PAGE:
House Plans and Collections
Patios bring to mind summer barbecues and poolside relaxation. The promise of warm weather recreation may be more than enough to sell people on patios, but they can also serve as a versatile and elegant addition to your new home.
Apart from serving as a summer gathering space, patios can make the backend of homes appear more elegant and inviting, breaking up the landscape and providing a smooth transition from house to yard. They also don't necessarily need to be relegated to any one season. There are plenty of craftsman house plans featuring a wide array of patios that lend themselves for almost the entire year.
While many of those patio designs are shaped with the overall house plan in mind, you have the ability to customize your own backyard hangout spot as you see fit. To help give you some inspiration, here's an overview of different kinds of patios, and house plans that seamlessly incorporate them into their design:
This type of patio, as displayed in renderings of this house plan, is one of the simplest and most versatile. Homeowners can use this covered space in the summer as a way of escaping the oppressive heat. Should an afternoon shower interrupt your enjoyment of the outdoors, you can also retreat to watch the rainfall. This particular patio is wide enough to fit a table and chairs for a meal in the evening air. It also has three separate entry points for easy, casual access, whether from the master bedroom, nook or family room.
Patios serve as transition spaces from inside to outside. A covered patio helps in that regard, but a smoother, more elegant transformation may involve a two-tiered setup. This craftsman house plan features an extensive patio that feels naturally partitioned by way of simple design elements, such as stairs, partial coverings and even a fireplace.
The lower portion of the patio in these renderings is used as a poolside lounge space, though homeowners may reserve it for a table and chairs. Meanwhile, the staircase flanked by two pillars creates a natural entryway that draws people up to the separate upper space, which can be used for further seating, either with lounge chairs or tasteful couches. The uncovered portion of the upper deck is yet another subsection, reserved for fireside cooking or sitting.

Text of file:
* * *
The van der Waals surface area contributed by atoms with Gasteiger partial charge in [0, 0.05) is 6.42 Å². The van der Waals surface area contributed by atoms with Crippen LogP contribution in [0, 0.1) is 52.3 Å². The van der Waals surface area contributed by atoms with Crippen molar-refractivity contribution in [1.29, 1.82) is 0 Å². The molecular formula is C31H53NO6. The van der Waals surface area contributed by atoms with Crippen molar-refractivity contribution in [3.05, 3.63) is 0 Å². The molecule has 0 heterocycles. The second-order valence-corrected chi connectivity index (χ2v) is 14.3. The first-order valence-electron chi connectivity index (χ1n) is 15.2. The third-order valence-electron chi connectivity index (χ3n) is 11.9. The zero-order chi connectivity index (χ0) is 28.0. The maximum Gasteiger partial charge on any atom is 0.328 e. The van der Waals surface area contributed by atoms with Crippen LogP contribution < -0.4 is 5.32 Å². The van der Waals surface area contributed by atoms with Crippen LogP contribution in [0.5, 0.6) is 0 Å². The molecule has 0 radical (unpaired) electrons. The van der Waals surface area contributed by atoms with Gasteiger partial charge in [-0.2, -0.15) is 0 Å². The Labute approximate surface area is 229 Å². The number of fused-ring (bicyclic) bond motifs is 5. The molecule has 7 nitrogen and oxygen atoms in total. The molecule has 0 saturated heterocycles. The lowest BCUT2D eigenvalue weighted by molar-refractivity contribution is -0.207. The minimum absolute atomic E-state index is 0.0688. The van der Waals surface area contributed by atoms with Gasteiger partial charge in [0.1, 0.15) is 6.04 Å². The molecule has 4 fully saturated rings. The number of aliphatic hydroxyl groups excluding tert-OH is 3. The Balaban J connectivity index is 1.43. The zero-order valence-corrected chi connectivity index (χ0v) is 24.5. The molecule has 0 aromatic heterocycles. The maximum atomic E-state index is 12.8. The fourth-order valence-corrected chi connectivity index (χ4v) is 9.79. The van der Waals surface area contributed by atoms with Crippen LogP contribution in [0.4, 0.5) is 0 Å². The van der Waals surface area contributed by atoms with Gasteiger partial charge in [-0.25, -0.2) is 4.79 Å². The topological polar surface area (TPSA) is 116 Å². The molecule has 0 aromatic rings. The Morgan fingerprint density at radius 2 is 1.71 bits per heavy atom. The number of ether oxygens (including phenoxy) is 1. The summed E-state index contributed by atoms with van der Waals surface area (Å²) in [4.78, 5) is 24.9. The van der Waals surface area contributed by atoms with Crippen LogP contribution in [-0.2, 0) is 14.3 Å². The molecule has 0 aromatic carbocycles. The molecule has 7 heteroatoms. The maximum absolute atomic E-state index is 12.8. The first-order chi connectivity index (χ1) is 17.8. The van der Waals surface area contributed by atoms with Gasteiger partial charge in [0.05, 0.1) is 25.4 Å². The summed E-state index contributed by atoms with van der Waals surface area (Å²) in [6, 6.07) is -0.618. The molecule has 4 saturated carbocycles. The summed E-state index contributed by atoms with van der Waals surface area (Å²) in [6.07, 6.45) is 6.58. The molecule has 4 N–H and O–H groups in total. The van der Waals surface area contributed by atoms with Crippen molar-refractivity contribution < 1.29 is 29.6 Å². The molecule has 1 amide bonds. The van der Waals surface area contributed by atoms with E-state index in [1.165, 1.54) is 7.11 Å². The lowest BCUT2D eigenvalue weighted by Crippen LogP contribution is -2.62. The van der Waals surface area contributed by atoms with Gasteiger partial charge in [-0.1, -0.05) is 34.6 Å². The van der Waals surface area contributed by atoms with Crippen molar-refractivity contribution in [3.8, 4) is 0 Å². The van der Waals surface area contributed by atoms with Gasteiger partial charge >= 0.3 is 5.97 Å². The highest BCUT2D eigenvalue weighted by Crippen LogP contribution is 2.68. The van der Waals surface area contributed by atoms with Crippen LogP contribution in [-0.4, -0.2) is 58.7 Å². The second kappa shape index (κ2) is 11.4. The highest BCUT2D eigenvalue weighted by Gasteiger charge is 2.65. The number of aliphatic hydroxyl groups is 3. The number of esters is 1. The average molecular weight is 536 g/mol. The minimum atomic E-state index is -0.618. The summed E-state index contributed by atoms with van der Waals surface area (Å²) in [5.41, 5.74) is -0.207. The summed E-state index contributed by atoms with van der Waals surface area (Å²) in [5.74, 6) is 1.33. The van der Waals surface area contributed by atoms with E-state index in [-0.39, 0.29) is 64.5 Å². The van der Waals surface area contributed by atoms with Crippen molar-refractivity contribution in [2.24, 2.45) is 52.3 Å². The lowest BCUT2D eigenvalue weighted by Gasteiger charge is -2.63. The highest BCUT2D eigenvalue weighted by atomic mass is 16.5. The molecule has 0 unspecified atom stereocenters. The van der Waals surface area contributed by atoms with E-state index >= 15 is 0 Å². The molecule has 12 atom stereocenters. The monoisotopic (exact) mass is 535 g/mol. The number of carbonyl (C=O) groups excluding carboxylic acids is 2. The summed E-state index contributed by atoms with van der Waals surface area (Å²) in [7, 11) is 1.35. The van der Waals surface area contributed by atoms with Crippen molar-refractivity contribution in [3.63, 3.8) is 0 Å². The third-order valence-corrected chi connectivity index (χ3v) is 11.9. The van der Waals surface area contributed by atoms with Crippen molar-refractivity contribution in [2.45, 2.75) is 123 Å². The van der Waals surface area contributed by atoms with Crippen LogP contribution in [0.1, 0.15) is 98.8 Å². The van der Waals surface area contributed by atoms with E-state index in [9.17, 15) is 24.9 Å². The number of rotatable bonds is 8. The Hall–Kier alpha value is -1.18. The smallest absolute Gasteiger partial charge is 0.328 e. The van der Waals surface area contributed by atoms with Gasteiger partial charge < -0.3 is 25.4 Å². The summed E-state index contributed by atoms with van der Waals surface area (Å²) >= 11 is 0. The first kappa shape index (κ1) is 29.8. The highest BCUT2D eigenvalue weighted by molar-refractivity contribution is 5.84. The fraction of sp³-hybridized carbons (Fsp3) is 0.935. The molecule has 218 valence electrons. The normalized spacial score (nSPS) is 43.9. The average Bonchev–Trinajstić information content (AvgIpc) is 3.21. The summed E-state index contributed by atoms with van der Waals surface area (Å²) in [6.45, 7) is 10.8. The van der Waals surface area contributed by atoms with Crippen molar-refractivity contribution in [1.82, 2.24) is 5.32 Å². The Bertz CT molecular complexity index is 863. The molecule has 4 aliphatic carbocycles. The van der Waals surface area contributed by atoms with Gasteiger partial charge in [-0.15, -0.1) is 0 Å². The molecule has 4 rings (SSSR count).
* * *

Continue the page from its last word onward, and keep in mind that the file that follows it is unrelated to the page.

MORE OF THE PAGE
While many patio designs feature a simple rectangular design, you don't need to feel like your patio is limited to such simple dimensions. One design for your patio is to have it wrap around the exterior of the home. This kind of layout is especially interesting for homes with a uniquely shaped footprint, such as the one featured in this house plan. The angular shape of the patio aids in creating the feeling of separate and intriguing patio spaces. The strip of patio next to the bathroom and family room is almost entirely hidden from view from the cozy covered section bordering the sitting room. The space in between opens up to the rest of the backyard. This design can even be extended to wrap around other sides of the house.
Open and away
Of course, patios don't necessarily need to be attached to the house. Another design idea that can be used for most house plans is a separate patio in the backyard. These kinds of spaces generally require some sort of conceptual structure that will draw people to the space. Fire pits are an easy, eye-catching element that serve as a natural gathering spot for people. Lay out a patio space with a pit in the middle, and you can set up chairs around it.